HMI reports were before councillors on two other schools, Sgoil Lionacleit on Benbecula and Laxdale primary in Lewis. Angus Graham, the council's vice-convener, paid glowing tribute to the "outstanding report" on the southern isles secondary and hoped the education chairman and director would visit the place to compliment them.
Later, just to show his teacher-friendly nay cuddly side, director Neil Galbraith went out of his way to extol HMI's findings on Laxdale as "the finest report on a school I've ever seen". There was only one point of action to which the school had to address itself - improving its programme for written English. This glowing commendation will be a comfort to one young teacher in particular, who also happens to go by the name of Galbraith.
The result of this discussion, of course, only served to contrast the performance of these two schools with the dim view being taken of the Nicolson. Not that we would ever suggest that democratically elected local authorities could be guilty of any jiggery-pokery over the agenda (it has been noted, however, that the Lionacleit report was published back in May).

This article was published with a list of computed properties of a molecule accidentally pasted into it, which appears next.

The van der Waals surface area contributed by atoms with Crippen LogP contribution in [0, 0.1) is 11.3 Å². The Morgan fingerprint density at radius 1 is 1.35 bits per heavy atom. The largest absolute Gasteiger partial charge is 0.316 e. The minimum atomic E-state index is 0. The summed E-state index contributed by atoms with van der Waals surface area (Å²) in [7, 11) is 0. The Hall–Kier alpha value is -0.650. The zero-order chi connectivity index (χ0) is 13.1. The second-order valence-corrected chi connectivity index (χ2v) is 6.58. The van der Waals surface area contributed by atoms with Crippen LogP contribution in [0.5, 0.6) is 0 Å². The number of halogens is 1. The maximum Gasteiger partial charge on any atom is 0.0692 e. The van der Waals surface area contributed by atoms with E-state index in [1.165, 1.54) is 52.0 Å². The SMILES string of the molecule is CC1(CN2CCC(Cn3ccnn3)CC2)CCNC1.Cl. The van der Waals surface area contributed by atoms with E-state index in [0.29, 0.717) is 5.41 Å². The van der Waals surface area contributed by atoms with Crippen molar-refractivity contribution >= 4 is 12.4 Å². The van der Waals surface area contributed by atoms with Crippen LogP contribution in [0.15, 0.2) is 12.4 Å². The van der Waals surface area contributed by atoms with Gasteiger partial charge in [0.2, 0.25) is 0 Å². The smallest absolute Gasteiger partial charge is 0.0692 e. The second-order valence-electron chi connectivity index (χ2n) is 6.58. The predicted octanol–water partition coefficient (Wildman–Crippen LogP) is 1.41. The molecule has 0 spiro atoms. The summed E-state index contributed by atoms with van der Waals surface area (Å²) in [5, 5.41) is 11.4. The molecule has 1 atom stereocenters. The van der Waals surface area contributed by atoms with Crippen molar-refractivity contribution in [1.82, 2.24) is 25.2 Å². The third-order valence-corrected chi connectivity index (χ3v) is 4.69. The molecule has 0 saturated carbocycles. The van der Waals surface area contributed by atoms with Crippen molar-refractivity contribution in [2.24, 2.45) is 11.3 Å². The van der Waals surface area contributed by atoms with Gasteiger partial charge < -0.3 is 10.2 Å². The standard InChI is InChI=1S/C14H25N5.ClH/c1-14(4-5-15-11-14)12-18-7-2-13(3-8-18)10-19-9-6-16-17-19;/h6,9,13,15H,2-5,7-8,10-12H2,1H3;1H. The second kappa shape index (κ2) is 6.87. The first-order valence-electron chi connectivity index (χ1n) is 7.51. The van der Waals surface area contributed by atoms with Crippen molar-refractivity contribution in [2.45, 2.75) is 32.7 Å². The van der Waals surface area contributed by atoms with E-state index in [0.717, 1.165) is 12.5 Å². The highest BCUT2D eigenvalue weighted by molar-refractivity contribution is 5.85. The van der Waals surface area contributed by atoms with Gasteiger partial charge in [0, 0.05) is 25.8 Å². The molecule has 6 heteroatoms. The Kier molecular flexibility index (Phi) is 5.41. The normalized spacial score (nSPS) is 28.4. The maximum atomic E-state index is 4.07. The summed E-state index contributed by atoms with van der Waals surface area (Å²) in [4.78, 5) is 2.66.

The Nicolson row inevitably dominated the agenda. But there was one item which, in light of the little local difficulty over the school's rector, excited Jotter at least. This was director Galbraith's response to the Scottish Office proposals for a new qualification for headteachers.
He revealed his firm belief that serving heads should be covered by this move. "Indeed local authorities may take the view that training of existing headteachers presents better value for money than the training of aspiring headteachers." Who could he have in mind? The training should allow for heads of different sized schools "to develop skills which would ease the transition from a small school to a larger one". Does the education department have any transfers in mind?
But Western Isles heads can rest easy. The director does not approve of making acquisition of a headship qualification compulsory. Phew!